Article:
We are fortunate to have Johni Hays, J.D., provide Meth-Wick residents with advice on values-based estate planning.
Johni visits Meth-Wick each month to meet with residents. She will be on campus this spring and summer on:Â
- April 21
- May 19
- June 23
- July 21
If you would like to meet with Johni, please contact Teresa Dusil, Director of Operations at firstname.lastname@example.orgÂ or 319-297-8603 to schedule a confidential appointment. You can request an in-person meeting or a virtual meeting via Zoom.
We asked Johni about the most common questions she hears when she meets with residents regarding estate planning.
1. Do I need a trust if I already have a will?
While a revocable living trust and a will are similar in that they both can distribute assets, a trust goes through a different process than the execution of a traditional will and avoids the costs and delays of probate.
One common misconception is that only the super wealthy need a living trust. This is false. A trust is an excellent financial tool for anyone, as it can save time and provide tax planning opportunities. Consider a trust particularlyÂ if any of these situations apply to you:
- Second marriage
- Special needs family members
- Spendthrifts, addictions with family members
- Estate tax reduction/elimination
- Leaving your legacy though gifts to your favorite nonprofits
There are several different types of trusts. The right one for you will depend on your unique situation.
2. Is my estate plan still valid? Does it need to be updated?Â
As a general rule of thumb, an estate plan should be reviewed or updated every three to five years. Itâ€™s important to remember that an estate plan is more than just a will. Often, beneficiary forms with life insurance policies, retirement plans, and annuities become out of date over time. Other life events are a cause for reviewing your estate plan, including:
- If you moved to Iowa from another state
- If you get unmarried or remarried
- If you add children or grandchildren to your family
- Death in the family
- Whenever there are major changes to the tax laws
- Benevolent desires change
- Your assets have increased significantly in size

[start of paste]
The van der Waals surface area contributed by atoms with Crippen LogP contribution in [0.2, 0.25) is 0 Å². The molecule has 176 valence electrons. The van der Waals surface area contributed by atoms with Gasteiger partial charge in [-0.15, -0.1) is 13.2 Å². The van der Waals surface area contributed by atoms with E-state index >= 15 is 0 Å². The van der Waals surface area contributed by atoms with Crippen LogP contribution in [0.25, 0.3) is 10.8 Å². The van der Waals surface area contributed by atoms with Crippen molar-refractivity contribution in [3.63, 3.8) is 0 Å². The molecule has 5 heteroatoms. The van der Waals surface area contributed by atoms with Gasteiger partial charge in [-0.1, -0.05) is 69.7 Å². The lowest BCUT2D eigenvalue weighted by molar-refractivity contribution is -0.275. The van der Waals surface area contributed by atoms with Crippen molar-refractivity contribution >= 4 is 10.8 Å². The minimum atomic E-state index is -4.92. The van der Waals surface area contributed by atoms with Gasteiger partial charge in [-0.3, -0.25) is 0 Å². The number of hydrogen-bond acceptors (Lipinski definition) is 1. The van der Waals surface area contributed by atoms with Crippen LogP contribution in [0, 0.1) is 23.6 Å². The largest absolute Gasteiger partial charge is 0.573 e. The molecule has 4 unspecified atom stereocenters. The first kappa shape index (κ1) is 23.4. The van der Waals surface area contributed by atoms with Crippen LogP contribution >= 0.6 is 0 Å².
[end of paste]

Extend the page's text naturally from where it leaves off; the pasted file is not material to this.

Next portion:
3. Will there be any taxes in my estate?
The answer to this will depend on your specific situation, but there are three different types of taxes that can come into play in estate planning:
- Iowa inheritance tax. This tax may apply, depending on who is the beneficiary of your estate. The rate of tax the beneficiary pays will depend on their family relationship to you (e.g., direct relatives will pay a lower tax rate than friends). Charities as beneficiaries are exempt from Iowa inheritance tax as well as spouses, children and parents. The Iowa inheritance tax will phase out over the next few years and will be completely eliminated by January 1, 2025.
- Income tax on traditional IRAs and 401(k) plans (not Roth IRAs). Retirement plans are heavily taxed. Typically, 100% of the account you leave to family or friends is taxed as income to them. If a charity is named as a beneficiary, however, it can receive the IRA free of all taxesâ€”making IRAs the smartest asset to use for charitable gifts from your estate.
- Federal estate tax. Currently this tax for 2022 only applies to estates worth more than $12.06 million, so not many estates have to pay this tax.
If you have your own questions about these topics or any others related to estate planning, make an appointment to meet with Johni on one of the dates listed above.
Legal and financial advice are case specific. The content of this article is general and informational in nature and is not intended to recommend a particular course of action for you. You should seek the advice of your own legal or tax counsel before taking any action based on the contents of this communication.Â